At various stages in his life he has worked as a filmmaker, an industrial temp, a cinema box-office cashier, a runner, a caretaker, a football correspondent, a police line-up volunteer, a cricket commentator, a soundtrack reviewer, and a sub-editor. For the past decade he has been the film writer for the TV Times magazine. In 2012 he was signed by a literary agent.
 He holds a BA in Film from the University of Westminster and an MA in Creative Writing from Bath Spa University.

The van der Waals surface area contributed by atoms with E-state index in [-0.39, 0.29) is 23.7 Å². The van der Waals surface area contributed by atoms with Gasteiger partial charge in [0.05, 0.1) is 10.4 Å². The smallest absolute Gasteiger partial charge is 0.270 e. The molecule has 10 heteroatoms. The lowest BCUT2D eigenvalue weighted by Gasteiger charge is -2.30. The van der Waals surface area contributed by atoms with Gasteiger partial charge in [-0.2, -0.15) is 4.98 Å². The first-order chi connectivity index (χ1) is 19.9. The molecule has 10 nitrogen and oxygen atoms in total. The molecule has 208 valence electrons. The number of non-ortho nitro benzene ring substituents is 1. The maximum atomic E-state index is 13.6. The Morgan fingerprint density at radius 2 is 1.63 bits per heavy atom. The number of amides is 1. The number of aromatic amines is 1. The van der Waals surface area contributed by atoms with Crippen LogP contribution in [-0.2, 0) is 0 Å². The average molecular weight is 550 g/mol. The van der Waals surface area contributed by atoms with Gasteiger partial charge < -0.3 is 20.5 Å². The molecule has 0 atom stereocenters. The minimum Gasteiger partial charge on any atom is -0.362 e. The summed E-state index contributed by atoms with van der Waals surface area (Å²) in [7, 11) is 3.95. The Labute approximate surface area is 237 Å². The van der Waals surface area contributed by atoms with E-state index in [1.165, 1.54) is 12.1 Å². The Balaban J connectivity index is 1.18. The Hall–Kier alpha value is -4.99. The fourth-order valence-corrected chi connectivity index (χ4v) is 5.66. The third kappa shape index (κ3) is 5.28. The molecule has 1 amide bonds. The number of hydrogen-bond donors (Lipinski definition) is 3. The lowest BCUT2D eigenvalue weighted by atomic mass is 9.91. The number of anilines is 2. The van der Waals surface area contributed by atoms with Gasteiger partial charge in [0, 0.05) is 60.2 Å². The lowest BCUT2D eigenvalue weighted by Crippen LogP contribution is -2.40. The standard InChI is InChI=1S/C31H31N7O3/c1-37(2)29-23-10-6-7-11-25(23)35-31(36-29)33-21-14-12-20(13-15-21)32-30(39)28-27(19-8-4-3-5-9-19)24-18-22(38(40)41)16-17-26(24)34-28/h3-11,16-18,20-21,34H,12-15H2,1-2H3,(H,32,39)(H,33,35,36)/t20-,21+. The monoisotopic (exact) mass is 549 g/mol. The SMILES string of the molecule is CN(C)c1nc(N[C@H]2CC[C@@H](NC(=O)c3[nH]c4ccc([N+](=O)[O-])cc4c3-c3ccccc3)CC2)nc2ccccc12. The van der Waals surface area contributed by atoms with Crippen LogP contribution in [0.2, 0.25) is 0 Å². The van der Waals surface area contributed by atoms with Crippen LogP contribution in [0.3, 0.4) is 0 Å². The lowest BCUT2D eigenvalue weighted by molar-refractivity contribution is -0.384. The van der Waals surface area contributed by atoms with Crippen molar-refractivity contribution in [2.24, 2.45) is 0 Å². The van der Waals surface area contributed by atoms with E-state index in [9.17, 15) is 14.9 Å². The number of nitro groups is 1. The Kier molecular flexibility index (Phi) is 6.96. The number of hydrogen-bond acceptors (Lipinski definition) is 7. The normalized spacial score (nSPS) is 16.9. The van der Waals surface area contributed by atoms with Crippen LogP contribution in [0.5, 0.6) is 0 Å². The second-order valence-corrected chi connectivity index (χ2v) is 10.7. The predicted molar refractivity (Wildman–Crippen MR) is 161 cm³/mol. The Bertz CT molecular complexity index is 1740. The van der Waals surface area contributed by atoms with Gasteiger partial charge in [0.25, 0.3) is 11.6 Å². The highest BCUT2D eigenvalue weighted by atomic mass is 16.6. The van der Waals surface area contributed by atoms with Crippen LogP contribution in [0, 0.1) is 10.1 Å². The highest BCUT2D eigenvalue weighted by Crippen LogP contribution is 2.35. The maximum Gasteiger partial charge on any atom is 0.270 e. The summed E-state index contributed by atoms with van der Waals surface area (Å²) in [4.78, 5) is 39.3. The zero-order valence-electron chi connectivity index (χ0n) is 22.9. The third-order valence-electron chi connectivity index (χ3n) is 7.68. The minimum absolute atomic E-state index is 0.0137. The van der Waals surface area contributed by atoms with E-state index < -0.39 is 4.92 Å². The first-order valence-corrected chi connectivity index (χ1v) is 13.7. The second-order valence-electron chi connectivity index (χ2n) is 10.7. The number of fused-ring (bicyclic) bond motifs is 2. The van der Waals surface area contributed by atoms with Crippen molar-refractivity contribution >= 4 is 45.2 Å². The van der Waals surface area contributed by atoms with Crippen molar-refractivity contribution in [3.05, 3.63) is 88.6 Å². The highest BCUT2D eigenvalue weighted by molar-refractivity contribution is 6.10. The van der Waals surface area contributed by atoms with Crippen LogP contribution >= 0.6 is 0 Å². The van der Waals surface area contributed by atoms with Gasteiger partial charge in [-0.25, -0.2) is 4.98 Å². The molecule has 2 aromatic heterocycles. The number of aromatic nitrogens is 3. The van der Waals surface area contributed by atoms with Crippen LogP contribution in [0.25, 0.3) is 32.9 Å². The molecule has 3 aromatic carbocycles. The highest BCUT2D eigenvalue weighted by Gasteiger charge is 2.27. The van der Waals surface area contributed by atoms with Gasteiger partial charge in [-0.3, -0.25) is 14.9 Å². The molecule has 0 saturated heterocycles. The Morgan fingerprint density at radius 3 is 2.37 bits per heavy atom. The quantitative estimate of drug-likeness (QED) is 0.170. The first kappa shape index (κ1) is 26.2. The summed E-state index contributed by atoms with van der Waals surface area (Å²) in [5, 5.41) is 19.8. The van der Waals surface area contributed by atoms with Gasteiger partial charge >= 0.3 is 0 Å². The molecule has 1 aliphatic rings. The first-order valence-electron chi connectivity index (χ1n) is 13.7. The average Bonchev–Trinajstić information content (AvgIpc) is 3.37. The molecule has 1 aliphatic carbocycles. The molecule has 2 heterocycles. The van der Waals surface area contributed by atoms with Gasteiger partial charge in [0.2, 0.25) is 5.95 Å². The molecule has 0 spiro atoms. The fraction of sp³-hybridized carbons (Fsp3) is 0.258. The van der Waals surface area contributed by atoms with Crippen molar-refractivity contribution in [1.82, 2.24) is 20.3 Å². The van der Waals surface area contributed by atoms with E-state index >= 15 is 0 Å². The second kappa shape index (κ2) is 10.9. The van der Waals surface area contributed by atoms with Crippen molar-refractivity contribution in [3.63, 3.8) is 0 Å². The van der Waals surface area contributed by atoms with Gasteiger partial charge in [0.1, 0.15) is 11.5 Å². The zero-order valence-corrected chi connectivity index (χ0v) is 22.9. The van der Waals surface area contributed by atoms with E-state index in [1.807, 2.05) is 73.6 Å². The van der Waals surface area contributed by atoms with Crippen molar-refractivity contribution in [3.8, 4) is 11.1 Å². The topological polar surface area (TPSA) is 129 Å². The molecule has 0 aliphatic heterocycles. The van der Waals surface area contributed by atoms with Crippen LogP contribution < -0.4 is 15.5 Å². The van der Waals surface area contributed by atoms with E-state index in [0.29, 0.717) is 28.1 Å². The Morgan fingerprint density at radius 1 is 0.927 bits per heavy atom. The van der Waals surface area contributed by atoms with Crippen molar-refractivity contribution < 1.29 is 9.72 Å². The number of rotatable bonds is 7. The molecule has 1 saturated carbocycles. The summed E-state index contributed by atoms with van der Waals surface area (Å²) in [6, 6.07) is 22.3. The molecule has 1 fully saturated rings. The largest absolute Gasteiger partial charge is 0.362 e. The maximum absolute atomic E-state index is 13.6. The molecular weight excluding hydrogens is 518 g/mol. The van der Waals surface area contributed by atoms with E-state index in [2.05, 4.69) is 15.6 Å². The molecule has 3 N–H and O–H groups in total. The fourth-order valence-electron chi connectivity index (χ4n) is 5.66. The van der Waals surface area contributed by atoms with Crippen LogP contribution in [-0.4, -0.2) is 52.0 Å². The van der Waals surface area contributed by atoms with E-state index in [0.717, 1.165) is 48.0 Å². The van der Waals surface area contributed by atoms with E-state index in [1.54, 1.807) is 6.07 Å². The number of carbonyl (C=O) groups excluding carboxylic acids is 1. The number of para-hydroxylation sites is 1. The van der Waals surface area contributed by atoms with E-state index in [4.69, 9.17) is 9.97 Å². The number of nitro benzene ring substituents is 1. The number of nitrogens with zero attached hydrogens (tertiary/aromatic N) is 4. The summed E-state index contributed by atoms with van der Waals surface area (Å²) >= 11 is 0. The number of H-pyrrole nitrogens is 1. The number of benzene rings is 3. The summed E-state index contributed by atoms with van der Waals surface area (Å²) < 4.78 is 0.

His debut novel, KINGDOM LOCK, an action-adventure set during the First World War, was published in May 2014 by Allison & Busby.
 The second Kingdom Lock adventure is done, and he recently completed an adaptation of his grandmother's memoirs. It tells of her time as a trainee nurse during the Blitz, and is due to be published by Little Brown (Sphere) in August 2015. 
 He lives in rural Somerset with his wife Di and their dog, Steed. 

It’s a familiar situation, with familiar names. Yet these are not contemporary tales, but historical fiction based on fact, set in Iran and Iraq when those countries were called Persia and Mesopotamia. It is 1914 and while battles rage across Europe, three empires - the Ottoman, the German and the British - fight for dominance in the Middle East.